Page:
Walks for all in Grasmere
Grasmere is a great place for walks with a view - take a stroll along the lake-shore or walk up the fells and pause for a moment to enjoy views of the lake and surrounding countryside. If you'd like to dine al fresco, there are always spots for a picnic along the way too.
Allan bank woodland walk
Follow the Allan Bank garden path through the walled garden and take in the stunning views of Grasmere.
If you have time, a full exploration of the woods is a must. This walk takes you along a rugged path and forms a circuit that takes about 45 minutes. Explore historic features as you go.
Allan Bank is very paw friendly – dogs are welcome inside and out. Our distinct lack of carpets definitely has its advantages when it comes to our canine friends. All we ask is that you keep yours on a lead and under control while you're here.
Approx 4 miles (6.5km)
This lovely lake sits to the south of Grasmere village. Once a favourite of William Wordsworth who was inspired by its natural beauty, the lake remains popular among visitors to the Lake District today.
The walk, along a moderately level lakeshore path, is a great option for all the family, with plenty of fun to be had along the way. Take a picnic if you have the time and be sure to look out for the hollow tree - a great spot for hide and seek.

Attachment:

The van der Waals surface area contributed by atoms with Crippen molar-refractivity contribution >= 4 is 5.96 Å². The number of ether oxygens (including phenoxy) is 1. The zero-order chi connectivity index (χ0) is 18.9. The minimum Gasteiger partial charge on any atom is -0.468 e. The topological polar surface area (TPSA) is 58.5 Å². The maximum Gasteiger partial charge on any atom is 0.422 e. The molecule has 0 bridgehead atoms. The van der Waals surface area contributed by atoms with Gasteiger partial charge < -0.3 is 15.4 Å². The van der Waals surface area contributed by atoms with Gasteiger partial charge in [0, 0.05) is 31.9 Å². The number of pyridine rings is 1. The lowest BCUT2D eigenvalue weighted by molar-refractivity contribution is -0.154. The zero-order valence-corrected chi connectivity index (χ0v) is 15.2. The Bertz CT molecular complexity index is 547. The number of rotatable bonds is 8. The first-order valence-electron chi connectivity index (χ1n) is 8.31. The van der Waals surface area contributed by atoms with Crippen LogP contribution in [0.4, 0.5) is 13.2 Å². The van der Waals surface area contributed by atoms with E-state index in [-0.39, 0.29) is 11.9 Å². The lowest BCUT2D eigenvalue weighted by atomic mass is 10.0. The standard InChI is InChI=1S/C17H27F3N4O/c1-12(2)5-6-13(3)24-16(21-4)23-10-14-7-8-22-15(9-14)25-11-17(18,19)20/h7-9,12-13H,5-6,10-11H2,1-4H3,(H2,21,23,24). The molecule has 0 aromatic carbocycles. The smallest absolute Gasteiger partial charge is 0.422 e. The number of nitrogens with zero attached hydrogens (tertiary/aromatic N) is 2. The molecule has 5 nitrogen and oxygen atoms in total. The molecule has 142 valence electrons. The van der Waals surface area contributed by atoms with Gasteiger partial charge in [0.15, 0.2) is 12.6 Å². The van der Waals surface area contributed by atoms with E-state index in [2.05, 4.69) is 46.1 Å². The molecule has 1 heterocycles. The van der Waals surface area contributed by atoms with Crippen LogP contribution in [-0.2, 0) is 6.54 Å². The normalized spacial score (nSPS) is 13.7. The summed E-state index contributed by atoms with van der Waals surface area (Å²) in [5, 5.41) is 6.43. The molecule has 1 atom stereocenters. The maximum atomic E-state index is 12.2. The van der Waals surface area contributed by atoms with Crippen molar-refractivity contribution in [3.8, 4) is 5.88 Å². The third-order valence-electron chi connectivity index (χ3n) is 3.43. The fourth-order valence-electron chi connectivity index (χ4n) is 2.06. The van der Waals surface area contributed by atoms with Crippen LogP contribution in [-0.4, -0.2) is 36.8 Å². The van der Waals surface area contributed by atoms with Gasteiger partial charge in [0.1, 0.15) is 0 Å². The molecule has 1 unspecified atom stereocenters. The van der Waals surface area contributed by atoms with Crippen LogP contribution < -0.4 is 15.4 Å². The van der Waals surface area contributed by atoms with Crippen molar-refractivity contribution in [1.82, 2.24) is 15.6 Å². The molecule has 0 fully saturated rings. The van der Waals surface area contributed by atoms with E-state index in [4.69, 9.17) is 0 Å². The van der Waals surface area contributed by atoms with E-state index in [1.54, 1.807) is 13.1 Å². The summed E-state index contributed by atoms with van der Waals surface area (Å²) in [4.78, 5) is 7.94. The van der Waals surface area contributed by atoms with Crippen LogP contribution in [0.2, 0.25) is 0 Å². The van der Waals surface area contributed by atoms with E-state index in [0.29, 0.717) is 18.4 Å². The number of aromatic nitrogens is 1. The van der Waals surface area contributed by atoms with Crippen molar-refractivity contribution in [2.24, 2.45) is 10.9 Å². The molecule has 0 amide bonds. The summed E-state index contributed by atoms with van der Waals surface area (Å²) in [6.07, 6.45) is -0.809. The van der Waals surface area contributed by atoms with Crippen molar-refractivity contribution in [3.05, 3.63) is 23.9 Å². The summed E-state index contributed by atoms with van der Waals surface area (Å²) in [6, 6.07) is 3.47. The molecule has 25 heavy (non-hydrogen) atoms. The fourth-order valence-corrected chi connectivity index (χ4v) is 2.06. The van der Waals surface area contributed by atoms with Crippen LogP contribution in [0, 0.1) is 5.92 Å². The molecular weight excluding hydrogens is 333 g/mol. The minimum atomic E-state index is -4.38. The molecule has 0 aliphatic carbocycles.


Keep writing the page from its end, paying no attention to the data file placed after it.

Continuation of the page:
There’s plenty of wildfowl to spot as you go and don’t forget to head to Penny Rock Beach to test your skimming skills before you head back to the village through Deer Bolts woods.
Approx 3.5 miles (6km)
Helm Crag, or the 'Lion and the Lamb' as it is more commonly known, is possibly the best known of all the Lakeland fells. Although not the biggest, it is definitely one of the most interesting.
Despite its challenging appearance with its steep, craggy sides and bristling summit this walk is the perfect introduction to hiking in the Lake District, requiring moderate effort and offering awesome views. The ascent is moderately steep with well laid paths until you reach the summit which is strewn with shattered and jagged rocks. From a distance these form a striking resemblance to the iconic 'Lion and Lamb'.
This walk is very doable in a morning or afternoon, but is well worth a full-day excursion complete with a picnic and camera.
Approx 5 miles (8km)
Loughrigg is one of Wainwright’s ‘midget mountains’ - more a sprawling hump than a mountain. Yet it's an absolute must for anyone on their first visit to this part of the Lake District.
We think the best approach is via Red Bank Hill which takes you through ancient woodland and then out onto the open fell side for a fairly steep but short ascent. There’s a rocky knoll about halfway up - a perfect place to stop for a breather while you take in the views.
The gently undulating hill top begs to be explored, but take care - the network of paths can be confusing particularly if it’s misty. Stunning 360-degree views from the summit offer a feast for the eyes and give a tempting taster of the surrounding landscape for those that want to explore further.
Brackenfell & Alcock Tarn
Approx 3 miles (5km)